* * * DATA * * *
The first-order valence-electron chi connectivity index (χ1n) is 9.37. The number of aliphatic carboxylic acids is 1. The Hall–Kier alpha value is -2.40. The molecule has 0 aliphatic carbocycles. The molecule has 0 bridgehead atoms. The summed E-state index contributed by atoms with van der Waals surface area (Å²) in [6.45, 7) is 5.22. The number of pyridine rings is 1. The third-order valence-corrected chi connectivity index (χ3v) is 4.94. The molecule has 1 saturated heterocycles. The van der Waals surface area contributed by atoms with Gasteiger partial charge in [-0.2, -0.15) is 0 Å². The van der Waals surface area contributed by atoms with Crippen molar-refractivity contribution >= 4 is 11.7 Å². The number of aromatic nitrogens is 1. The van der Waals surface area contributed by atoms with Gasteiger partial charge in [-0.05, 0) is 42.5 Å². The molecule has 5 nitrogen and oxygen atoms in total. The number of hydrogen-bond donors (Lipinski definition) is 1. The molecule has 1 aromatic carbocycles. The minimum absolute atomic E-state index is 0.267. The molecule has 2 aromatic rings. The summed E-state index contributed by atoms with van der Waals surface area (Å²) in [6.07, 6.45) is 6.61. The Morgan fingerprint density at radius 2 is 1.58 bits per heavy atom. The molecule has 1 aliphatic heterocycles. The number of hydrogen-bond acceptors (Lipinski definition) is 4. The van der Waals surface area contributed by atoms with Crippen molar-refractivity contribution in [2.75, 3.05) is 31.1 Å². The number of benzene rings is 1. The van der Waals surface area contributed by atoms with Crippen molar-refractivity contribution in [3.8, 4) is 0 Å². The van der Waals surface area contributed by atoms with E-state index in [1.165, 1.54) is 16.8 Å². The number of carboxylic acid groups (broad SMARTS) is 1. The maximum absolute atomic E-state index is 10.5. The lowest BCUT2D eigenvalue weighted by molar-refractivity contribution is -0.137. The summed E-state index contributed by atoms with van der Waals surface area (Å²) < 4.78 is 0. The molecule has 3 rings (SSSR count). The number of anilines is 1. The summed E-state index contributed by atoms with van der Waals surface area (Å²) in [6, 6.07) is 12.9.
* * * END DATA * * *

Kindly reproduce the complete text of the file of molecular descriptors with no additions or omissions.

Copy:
The first-order valence-electron chi connectivity index (χ1n) is 9.37. The number of aliphatic carboxylic acids is 1. The Hall–Kier alpha value is -2.40. The molecule has 0 aliphatic carbocycles. The molecule has 0 bridgehead atoms. The summed E-state index contributed by atoms with van der Waals surface area (Å²) in [6.45, 7) is 5.22. The number of pyridine rings is 1. The third-order valence-corrected chi connectivity index (χ3v) is 4.94. The molecule has 1 saturated heterocycles. The van der Waals surface area contributed by atoms with Gasteiger partial charge in [-0.2, -0.15) is 0 Å². The van der Waals surface area contributed by atoms with Crippen molar-refractivity contribution >= 4 is 11.7 Å². The number of aromatic nitrogens is 1. The van der Waals surface area contributed by atoms with Gasteiger partial charge in [-0.05, 0) is 42.5 Å². The molecule has 5 nitrogen and oxygen atoms in total. The number of hydrogen-bond donors (Lipinski definition) is 1. The molecule has 1 aromatic carbocycles. The minimum absolute atomic E-state index is 0.267. The molecule has 2 aromatic rings. The summed E-state index contributed by atoms with van der Waals surface area (Å²) in [6.07, 6.45) is 6.61. The Morgan fingerprint density at radius 2 is 1.58 bits per heavy atom. The molecule has 1 aliphatic heterocycles. The number of hydrogen-bond acceptors (Lipinski definition) is 4. The van der Waals surface area contributed by atoms with Crippen molar-refractivity contribution in [2.75, 3.05) is 31.1 Å². The number of benzene rings is 1. The van der Waals surface area contributed by atoms with Crippen molar-refractivity contribution in [3.8, 4) is 0 Å². The van der Waals surface area contributed by atoms with E-state index in [1.165, 1.54) is 16.8 Å². The number of carboxylic acid groups (broad SMARTS) is 1. The maximum absolute atomic E-state index is 10.5. The lowest BCUT2D eigenvalue weighted by molar-refractivity contribution is -0.137. The summed E-state index contributed by atoms with van der Waals surface area (Å²) < 4.78 is 0. The molecule has 3 rings (SSSR count). The number of anilines is 1. The summed E-state index contributed by atoms with van der Waals surface area (Å²) in [6, 6.07) is 12.9.